• 16. DISADVANTAGES OF ROBOTS 1. The robots need a supply of power, the people can lose jobs in the factories, they need the maintenance to keep them running, it costs a lot of money to make or buy the robots, The software and the equipment that you need to use with the robot cost much money. 2. The robots can take the place of many humans in the factories, So, the people have to find new jobs or be retrained, they can take the place of the humans in several situations, If the robots begin to replace the humans in every field, they will lead to unemployment. 3. The robots cost much money in the maintenance and repair, the programs need to be updated to suit the changing requirements, and the machines need to be made smarter, in case of the breakdown, the cost of repair may be very high, the procedures to restore lost code or data may be time-consuming and costly. 4. The robots can store large amounts of data but the storage, access, and retrieval is not as effective as the human brain, the can perform the repetitive tasks for long but they do not get better with experience such as the humans do. 5. The robots are not able to act any different from what they are programmed to do, With the heavy application of robots, the humans may become overly dependent on the machines, losing their mental capacities, If the control of robots goes in the wrong hands, it may cause the destruction.
  • 17. CONCLUSION Today we find most robots working for people in industries, factories, warehouses, and laboratories. Robots are useful in many ways. For instance, it boosts economy because businesses need to be efficient to keep up with the industry competition. Therefore, having robots helps business owners to be competitive, because robots can do jobs better and faster than humans can, e.g. robot can build, assemble a car. Yet robots cannot perform every job; today robot’s roles include assisting research and industry. Finally, as the technology improves, there will be new ways to use robots which will bring new hopes and new potentials.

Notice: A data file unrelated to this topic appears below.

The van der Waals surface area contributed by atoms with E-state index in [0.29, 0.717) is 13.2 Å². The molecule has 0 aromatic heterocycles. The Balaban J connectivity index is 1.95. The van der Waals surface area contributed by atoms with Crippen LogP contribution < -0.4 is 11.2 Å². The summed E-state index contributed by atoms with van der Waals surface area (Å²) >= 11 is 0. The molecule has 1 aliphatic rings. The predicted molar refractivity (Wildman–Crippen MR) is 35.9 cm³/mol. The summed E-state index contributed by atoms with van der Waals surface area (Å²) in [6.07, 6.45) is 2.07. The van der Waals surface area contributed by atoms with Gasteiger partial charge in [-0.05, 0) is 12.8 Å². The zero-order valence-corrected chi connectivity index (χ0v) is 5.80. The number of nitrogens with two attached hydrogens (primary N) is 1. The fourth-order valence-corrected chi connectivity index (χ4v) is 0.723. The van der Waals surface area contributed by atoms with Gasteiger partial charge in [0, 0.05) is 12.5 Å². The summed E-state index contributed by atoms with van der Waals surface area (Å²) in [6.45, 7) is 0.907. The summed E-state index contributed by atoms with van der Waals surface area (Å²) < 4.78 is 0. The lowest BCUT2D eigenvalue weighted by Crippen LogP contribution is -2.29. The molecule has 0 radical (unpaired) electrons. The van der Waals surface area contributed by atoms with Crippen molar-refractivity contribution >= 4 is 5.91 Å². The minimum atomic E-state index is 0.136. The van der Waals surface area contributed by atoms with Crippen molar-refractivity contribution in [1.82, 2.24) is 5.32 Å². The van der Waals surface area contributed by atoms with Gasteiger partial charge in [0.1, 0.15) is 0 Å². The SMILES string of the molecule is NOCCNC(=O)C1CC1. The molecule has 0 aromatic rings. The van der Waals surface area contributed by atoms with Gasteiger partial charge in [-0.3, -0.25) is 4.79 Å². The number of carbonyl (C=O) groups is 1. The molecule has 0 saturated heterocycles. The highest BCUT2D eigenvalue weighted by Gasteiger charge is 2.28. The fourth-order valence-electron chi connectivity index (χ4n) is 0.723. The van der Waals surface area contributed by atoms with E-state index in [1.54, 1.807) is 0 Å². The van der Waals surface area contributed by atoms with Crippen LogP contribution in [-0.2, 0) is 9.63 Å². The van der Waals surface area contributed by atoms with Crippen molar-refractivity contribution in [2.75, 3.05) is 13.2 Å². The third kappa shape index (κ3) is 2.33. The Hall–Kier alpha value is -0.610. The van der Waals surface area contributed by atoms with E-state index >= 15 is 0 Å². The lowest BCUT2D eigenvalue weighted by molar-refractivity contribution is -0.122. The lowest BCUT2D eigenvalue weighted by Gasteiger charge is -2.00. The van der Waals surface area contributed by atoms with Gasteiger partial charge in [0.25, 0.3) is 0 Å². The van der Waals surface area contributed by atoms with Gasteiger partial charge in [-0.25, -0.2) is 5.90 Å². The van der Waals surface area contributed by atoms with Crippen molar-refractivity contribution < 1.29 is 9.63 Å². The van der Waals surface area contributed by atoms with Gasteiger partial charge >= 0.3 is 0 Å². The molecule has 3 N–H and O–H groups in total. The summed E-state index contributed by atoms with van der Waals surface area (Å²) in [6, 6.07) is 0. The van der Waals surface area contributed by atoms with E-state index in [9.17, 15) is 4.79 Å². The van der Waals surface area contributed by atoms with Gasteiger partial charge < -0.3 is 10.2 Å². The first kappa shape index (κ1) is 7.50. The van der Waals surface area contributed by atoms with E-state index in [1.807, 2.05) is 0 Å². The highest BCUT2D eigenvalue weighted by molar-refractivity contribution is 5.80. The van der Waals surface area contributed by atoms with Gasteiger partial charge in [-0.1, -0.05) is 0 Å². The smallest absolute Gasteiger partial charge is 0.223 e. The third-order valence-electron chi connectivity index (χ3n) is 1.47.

• 18. REFERENCES  en.wikipedia.com  www.google.co.in  www.roboticsworld.in  https://www.elprocus.com/different-types-of-autonomous-robots-and-real-time- applications  https://en.wikipedia.org/wiki/Autonomous_robot  http://www.robotpark.com/All-Types-Of-Robots  http://www.robots-and-androids.com/remote-control-robots.html  https://en.wikipedia.org/wiki/Artificial_intelligence  http://robotik.dfki-bremen.de/en/research/fields-of-application.html  Dieter Fox, Wolfram Burgard, Frank Dellaert, and Sebastian Thrun. "Monte Carlo Localization: Efficient Position Estimation for Mobile Robots." Copyright 1999, AAAI.  Thrun, Sebastian. "Robotic Mapping: A Survey." CMU-CS-02-111, February 2002.